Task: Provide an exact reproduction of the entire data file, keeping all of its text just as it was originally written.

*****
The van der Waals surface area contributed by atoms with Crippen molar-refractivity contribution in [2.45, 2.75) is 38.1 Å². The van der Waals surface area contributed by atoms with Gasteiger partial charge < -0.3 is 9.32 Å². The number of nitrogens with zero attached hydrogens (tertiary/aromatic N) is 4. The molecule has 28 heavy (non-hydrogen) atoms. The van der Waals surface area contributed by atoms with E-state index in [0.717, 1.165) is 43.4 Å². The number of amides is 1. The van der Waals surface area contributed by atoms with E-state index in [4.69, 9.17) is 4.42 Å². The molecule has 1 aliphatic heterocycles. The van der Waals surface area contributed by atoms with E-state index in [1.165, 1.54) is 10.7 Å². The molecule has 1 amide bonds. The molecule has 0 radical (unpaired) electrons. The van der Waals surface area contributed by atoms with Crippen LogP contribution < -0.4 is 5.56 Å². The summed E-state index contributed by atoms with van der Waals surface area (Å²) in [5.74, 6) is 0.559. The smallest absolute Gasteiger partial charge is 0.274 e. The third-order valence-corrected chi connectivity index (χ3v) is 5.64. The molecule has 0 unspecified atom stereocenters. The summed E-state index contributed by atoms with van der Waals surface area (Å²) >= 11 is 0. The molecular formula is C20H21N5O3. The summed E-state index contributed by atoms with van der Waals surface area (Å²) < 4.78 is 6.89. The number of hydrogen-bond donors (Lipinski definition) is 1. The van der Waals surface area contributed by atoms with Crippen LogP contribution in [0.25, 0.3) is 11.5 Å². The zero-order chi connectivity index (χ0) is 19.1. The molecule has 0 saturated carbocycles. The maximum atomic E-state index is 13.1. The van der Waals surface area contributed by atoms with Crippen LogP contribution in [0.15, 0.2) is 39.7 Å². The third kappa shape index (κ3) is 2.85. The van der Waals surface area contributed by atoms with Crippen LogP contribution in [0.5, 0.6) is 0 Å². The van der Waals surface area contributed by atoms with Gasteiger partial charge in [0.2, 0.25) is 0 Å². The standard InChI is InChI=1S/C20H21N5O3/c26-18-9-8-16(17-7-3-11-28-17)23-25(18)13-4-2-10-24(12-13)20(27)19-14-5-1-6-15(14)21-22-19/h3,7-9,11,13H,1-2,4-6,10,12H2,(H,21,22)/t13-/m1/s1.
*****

The van der Waals surface area contributed by atoms with Crippen molar-refractivity contribution in [2.45, 2.75) is 38.1 Å². The van der Waals surface area contributed by atoms with Gasteiger partial charge < -0.3 is 9.32 Å². The number of nitrogens with zero attached hydrogens (tertiary/aromatic N) is 4. The molecule has 28 heavy (non-hydrogen) atoms. The van der Waals surface area contributed by atoms with E-state index in [0.717, 1.165) is 43.4 Å². The number of amides is 1. The van der Waals surface area contributed by atoms with E-state index in [4.69, 9.17) is 4.42 Å². The molecule has 1 aliphatic heterocycles. The van der Waals surface area contributed by atoms with E-state index in [1.165, 1.54) is 10.7 Å². The molecule has 1 amide bonds. The molecule has 0 radical (unpaired) electrons. The van der Waals surface area contributed by atoms with Crippen LogP contribution < -0.4 is 5.56 Å². The summed E-state index contributed by atoms with van der Waals surface area (Å²) in [5.74, 6) is 0.559. The smallest absolute Gasteiger partial charge is 0.274 e. The third-order valence-corrected chi connectivity index (χ3v) is 5.64. The molecule has 0 unspecified atom stereocenters. The summed E-state index contributed by atoms with van der Waals surface area (Å²) >= 11 is 0. The molecular formula is C20H21N5O3. The summed E-state index contributed by atoms with van der Waals surface area (Å²) < 4.78 is 6.89. The number of hydrogen-bond donors (Lipinski definition) is 1. The van der Waals surface area contributed by atoms with Crippen LogP contribution in [0.25, 0.3) is 11.5 Å². The zero-order chi connectivity index (χ0) is 19.1. The molecule has 0 saturated carbocycles. The maximum atomic E-state index is 13.1. The van der Waals surface area contributed by atoms with Crippen LogP contribution in [0.15, 0.2) is 39.7 Å². The third kappa shape index (κ3) is 2.85. The van der Waals surface area contributed by atoms with Crippen LogP contribution in [0.5, 0.6) is 0 Å². The van der Waals surface area contributed by atoms with Gasteiger partial charge in [0.2, 0.25) is 0 Å². The standard InChI is InChI=1S/C20H21N5O3/c26-18-9-8-16(17-7-3-11-28-17)23-25(18)13-4-2-10-24(12-13)20(27)19-14-5-1-6-15(14)21-22-19/h3,7-9,11,13H,1-2,4-6,10,12H2,(H,21,22)/t13-/m1/s1.